RE: What is the purpose of Git push and how does it work?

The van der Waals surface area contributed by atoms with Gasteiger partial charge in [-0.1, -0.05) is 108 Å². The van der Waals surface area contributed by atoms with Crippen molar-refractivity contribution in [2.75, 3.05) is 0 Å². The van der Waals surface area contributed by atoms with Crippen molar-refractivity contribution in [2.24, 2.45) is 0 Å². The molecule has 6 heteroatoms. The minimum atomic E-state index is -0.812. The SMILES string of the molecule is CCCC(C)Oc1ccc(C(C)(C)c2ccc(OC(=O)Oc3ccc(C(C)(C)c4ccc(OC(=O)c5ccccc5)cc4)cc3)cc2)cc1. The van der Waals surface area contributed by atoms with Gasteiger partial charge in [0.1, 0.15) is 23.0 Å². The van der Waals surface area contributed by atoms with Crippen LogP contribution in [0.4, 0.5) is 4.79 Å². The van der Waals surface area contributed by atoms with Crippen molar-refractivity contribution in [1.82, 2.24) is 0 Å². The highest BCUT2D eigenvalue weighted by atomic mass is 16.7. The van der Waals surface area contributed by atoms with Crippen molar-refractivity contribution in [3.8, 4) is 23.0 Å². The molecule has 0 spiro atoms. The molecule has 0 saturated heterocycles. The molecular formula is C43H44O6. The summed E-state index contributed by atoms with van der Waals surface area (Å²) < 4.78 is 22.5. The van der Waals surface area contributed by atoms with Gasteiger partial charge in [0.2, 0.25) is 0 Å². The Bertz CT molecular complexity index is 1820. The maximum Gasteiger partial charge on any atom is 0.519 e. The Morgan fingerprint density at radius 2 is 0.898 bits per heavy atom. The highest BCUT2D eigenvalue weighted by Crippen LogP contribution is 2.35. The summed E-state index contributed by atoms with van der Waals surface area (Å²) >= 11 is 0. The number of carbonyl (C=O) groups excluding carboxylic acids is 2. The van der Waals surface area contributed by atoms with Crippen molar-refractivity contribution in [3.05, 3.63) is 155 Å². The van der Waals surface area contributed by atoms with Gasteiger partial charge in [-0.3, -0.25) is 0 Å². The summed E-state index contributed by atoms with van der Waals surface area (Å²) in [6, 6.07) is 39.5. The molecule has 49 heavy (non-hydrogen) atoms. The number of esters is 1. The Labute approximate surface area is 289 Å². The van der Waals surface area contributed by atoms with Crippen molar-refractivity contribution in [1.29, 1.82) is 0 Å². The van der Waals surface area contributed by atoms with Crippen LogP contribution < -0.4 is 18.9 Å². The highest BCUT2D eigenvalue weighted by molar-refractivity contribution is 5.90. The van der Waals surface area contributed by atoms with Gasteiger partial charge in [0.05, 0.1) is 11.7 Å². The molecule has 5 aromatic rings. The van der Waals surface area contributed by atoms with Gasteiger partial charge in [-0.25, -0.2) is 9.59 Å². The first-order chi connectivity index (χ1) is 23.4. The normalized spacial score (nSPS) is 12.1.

'Git push' is a command that's used to send the commits you've made on your local repository to a remote repository. Here's a simple example scenario: 1. You clone (i.e., copy) a remote repository to your local machine. You now have a local repository. 2. You make some changes to the cloned repository on your machine, creating new versions of the project. Each of these versions is tracked by Git as a 'commit'. 3. To share these changes with your team or to backup your work on the remote repository, you use the 'git push' command. This sends your new commits to the remote repository. The command works by communicating to the remote repository, mentioning which branch's changes you'd like to push. If a named branch does not exist on the remote repository, it's created. If it does exist, 'git push' updates it to match your local commit history. Keep in mind that you must have write access to the remote repository to push changes. Also, 'git push' won't work if there are new changes on the remote repository that you don't have on your local repository - this is to prevent data loss. You must first 'fetch' the new changes and merge them with your changes before you can push. A typical 'git push' command takes the following format: git push where is the remote repository you'd like to push to, and is the branch you'd like to push. Pushing is core to the collaborative aspect of Git. It allows multiple developers to work simultaneously on a project and share their changes with each other.